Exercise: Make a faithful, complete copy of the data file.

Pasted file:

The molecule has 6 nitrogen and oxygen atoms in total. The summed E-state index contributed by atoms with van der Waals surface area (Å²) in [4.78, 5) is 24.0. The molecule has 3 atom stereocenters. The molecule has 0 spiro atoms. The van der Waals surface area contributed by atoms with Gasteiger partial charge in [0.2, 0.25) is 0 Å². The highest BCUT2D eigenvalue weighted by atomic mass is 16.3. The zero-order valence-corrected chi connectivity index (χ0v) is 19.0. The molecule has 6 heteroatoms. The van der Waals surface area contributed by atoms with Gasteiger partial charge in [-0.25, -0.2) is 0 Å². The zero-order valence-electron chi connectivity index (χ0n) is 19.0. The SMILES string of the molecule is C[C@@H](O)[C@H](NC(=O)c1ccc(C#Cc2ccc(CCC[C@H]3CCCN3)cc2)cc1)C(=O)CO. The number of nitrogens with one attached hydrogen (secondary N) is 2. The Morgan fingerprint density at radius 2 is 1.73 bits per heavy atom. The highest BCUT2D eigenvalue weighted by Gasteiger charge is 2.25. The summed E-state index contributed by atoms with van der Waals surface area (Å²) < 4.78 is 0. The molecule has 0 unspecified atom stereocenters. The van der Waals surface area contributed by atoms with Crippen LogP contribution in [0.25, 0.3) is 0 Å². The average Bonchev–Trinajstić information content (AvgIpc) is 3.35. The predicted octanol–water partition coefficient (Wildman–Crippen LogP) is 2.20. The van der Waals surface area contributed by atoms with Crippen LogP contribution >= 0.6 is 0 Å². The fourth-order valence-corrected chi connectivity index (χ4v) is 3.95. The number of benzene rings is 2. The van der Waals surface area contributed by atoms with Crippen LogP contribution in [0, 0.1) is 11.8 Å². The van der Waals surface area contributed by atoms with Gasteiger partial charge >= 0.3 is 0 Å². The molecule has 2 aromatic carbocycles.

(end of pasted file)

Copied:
The molecule has 6 nitrogen and oxygen atoms in total. The summed E-state index contributed by atoms with van der Waals surface area (Å²) in [4.78, 5) is 24.0. The molecule has 3 atom stereocenters. The molecule has 0 spiro atoms. The van der Waals surface area contributed by atoms with Gasteiger partial charge in [0.2, 0.25) is 0 Å². The highest BCUT2D eigenvalue weighted by atomic mass is 16.3. The zero-order valence-corrected chi connectivity index (χ0v) is 19.0. The molecule has 6 heteroatoms. The van der Waals surface area contributed by atoms with Gasteiger partial charge in [-0.25, -0.2) is 0 Å². The zero-order valence-electron chi connectivity index (χ0n) is 19.0. The SMILES string of the molecule is C[C@@H](O)[C@H](NC(=O)c1ccc(C#Cc2ccc(CCC[C@H]3CCCN3)cc2)cc1)C(=O)CO. The number of nitrogens with one attached hydrogen (secondary N) is 2. The Morgan fingerprint density at radius 2 is 1.73 bits per heavy atom. The highest BCUT2D eigenvalue weighted by Gasteiger charge is 2.25. The summed E-state index contributed by atoms with van der Waals surface area (Å²) < 4.78 is 0. The molecule has 0 unspecified atom stereocenters. The van der Waals surface area contributed by atoms with Crippen LogP contribution in [0.25, 0.3) is 0 Å². The average Bonchev–Trinajstić information content (AvgIpc) is 3.35. The predicted octanol–water partition coefficient (Wildman–Crippen LogP) is 2.20. The van der Waals surface area contributed by atoms with Crippen LogP contribution >= 0.6 is 0 Å². The fourth-order valence-corrected chi connectivity index (χ4v) is 3.95. The number of benzene rings is 2. The van der Waals surface area contributed by atoms with Crippen LogP contribution in [0, 0.1) is 11.8 Å². The van der Waals surface area contributed by atoms with Gasteiger partial charge >= 0.3 is 0 Å². The molecule has 2 aromatic carbocycles.